New Class, Same Story

I’m in the middle of teaching my Software Requirements Engineering course at UCSC Extension.  On the first day of class, I always ask my students what problems they’re hoping to solve by coming to this class.  Once again I was struck by the commonality of answers from students in all kinds and sizes of companies in the Valley:

“My management won’t support the introduction of process/project management into the company because they think:

a.   it won’t be worth the time and money

b.   we don’t have the time

c.   we can’t spare the resources because we need them to work on Urgent Project X that is behind schedule

d.    it’s just a boondoggle for highly-paid consultants and managers

e.    yada yada yada”.

It’s the same story over and over again.  The students have a gut feeling that there must be something out there that can make their projects more successful (or at least less chaotic), but they are not supported by their management in their quest for answers in the project management world.

My students are all engineers of one sort or another (software, testing, hardware), and I promised them (as I did students in my Software Project Planning, Monitoring, and Management course) that I would give them persuasive arguments to help them convince Management.

Written Requirements

So, once again, my students are telling me the same requirement stories:

·       “no one will write down project requirements for us”

·       “it even seems like they’re avoiding writing them down”.

And the excuses they get from their management are a variation on those above:

·       “we don’t have time to write down requirements for you (it will delay the start of the project)”

·       “you know what we need, why do we have to write it down?”

·       “we can’t spare the resources (they’re busy starting the project)”

·       (and, my personal favorite) “they’ll just change anyway”.

The importance of software requirements for Engineering organizations is the typical list, obvious to many, but not so to all:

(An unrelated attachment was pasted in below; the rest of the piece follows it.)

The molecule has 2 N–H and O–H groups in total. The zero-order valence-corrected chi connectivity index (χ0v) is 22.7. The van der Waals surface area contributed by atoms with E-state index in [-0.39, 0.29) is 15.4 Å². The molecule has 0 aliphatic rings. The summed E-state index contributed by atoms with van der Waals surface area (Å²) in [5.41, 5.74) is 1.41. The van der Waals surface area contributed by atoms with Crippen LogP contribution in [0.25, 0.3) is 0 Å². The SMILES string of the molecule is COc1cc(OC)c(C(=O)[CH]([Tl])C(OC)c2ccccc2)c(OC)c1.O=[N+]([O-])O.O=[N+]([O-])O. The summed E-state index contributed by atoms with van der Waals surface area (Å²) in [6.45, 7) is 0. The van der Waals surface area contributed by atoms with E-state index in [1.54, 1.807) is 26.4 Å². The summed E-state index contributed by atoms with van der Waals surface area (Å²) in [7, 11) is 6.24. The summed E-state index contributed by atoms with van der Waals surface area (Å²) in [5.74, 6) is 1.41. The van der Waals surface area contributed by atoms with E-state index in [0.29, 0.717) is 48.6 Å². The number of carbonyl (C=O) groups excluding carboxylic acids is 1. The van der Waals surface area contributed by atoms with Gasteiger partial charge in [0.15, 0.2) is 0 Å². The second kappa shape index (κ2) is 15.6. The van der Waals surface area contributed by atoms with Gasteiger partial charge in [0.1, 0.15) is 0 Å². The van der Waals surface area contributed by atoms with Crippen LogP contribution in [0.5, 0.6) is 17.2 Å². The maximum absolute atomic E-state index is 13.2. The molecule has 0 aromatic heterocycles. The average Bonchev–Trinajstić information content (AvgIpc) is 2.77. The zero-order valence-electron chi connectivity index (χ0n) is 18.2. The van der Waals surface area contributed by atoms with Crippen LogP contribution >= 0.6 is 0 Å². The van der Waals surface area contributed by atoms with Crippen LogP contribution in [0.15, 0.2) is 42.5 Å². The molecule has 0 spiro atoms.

·       Makes sure the expectations of what the product will do is shared by all stakeholders

·       Makes sure the product is technically feasible

·       Forms the basis for work estimates and the schedule

·       Forms the basis for later testing

·       Forms the basis for change

These address why requirements are important for Engineering, but doesn’t address why they should be written.  And the reasons for needing written requirements strikes at the heart of some of the struggles getting them written down. 

Getting requirements written down (and ultimately signed off) is the way Engineering gets the writers (whoever that may be) to commit.  And fear of commitment is, I believe, the primary thing that keeps potential writers from doing the writing.  By committing the requirements to writing, and putting their signature on the document, the writers are saying “This is it.  This is all.  This is now perfect.  Go forth and build.”

And for a multitude of reasons, they just can’t make themselves do that.

But written they must be.  Perhaps Management could see the benefits to them of written requirements…

Helps with Marketing decisions.  The more detailed product information that goes into written requirements helps Executive management and Marketing decide which projects to fund.

Provides Marketing material.  Those screen shots and user scenarios can form the basis of excellent product data sheets.  The writing that goes into good requirement descriptions leads to good customer-benefit text which helps with advertising text.

Will help meet critical delivery timelines because accurate work estimates lead to reliable scheduling.  This should be a no-brainer, but, sadly, isn’t.

High quality, written requirements will lower the costs of developing and maintaining software and speed time to market because they will reduce rework.  Explaining the costs of software rework isn’t always as easy as explaining the cost of tearing down and rebuilding part of a construction project, but with patience, it can be explained that way.  Relating maintenance costs to technical support staff, interference with future new projects, and company reputation can be very helpful.

And a final one that should be used very carefully:

You can’t change what isn’t written down.  Recognizing that some change is inevitable, when the time comes to make a change, it really can’t be accomplished unless there’s something to change.  Following this up with a dialog about change management is usually a good idea here.

Build a good dialog around these points, and at least you can say you tried:

And, if all else fails, then you need to write the requirements down yourself.  But that’s another topic.

Anita Wotiz
Instructor, UCSC Extension, SEQ Program
Software Requirements Engineering (next class Aug 2008)
Software Project Planning, Monitoring, and Management (next class Nov 2008)



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